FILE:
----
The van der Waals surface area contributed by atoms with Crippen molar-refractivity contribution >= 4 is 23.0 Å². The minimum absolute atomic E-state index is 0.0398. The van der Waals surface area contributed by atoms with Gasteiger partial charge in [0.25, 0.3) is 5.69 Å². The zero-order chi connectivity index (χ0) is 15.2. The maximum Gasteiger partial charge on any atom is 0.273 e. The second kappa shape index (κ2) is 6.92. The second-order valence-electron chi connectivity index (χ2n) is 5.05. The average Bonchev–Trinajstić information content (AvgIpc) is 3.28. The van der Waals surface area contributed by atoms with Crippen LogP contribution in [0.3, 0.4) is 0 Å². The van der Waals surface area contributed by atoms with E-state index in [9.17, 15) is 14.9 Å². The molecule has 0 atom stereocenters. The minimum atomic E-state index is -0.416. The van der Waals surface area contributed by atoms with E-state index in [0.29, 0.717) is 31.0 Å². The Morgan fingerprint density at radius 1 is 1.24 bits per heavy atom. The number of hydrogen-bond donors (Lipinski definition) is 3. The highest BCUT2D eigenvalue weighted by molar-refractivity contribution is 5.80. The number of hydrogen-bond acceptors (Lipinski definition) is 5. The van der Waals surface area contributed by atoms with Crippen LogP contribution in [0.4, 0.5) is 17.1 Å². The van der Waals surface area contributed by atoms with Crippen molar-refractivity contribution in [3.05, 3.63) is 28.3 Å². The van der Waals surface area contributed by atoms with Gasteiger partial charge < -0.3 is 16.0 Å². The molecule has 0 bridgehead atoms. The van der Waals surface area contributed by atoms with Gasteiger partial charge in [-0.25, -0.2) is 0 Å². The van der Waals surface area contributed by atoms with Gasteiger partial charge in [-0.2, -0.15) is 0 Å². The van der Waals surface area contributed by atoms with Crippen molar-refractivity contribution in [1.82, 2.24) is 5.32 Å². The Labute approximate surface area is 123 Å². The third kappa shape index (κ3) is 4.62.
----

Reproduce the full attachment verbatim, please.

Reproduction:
The van der Waals surface area contributed by atoms with Crippen molar-refractivity contribution >= 4 is 23.0 Å². The minimum absolute atomic E-state index is 0.0398. The van der Waals surface area contributed by atoms with Gasteiger partial charge in [0.25, 0.3) is 5.69 Å². The zero-order chi connectivity index (χ0) is 15.2. The maximum Gasteiger partial charge on any atom is 0.273 e. The second kappa shape index (κ2) is 6.92. The second-order valence-electron chi connectivity index (χ2n) is 5.05. The average Bonchev–Trinajstić information content (AvgIpc) is 3.28. The van der Waals surface area contributed by atoms with Crippen LogP contribution in [0.3, 0.4) is 0 Å². The van der Waals surface area contributed by atoms with E-state index in [9.17, 15) is 14.9 Å². The molecule has 0 atom stereocenters. The minimum atomic E-state index is -0.416. The van der Waals surface area contributed by atoms with E-state index in [0.29, 0.717) is 31.0 Å². The Morgan fingerprint density at radius 1 is 1.24 bits per heavy atom. The number of hydrogen-bond donors (Lipinski definition) is 3. The highest BCUT2D eigenvalue weighted by molar-refractivity contribution is 5.80. The number of hydrogen-bond acceptors (Lipinski definition) is 5. The van der Waals surface area contributed by atoms with Crippen LogP contribution in [0.4, 0.5) is 17.1 Å². The van der Waals surface area contributed by atoms with Crippen molar-refractivity contribution in [3.05, 3.63) is 28.3 Å². The van der Waals surface area contributed by atoms with Gasteiger partial charge < -0.3 is 16.0 Å². The molecule has 0 bridgehead atoms. The van der Waals surface area contributed by atoms with Gasteiger partial charge in [-0.25, -0.2) is 0 Å². The van der Waals surface area contributed by atoms with Gasteiger partial charge in [-0.2, -0.15) is 0 Å². The van der Waals surface area contributed by atoms with Crippen molar-refractivity contribution in [1.82, 2.24) is 5.32 Å². The Labute approximate surface area is 123 Å². The third kappa shape index (κ3) is 4.62.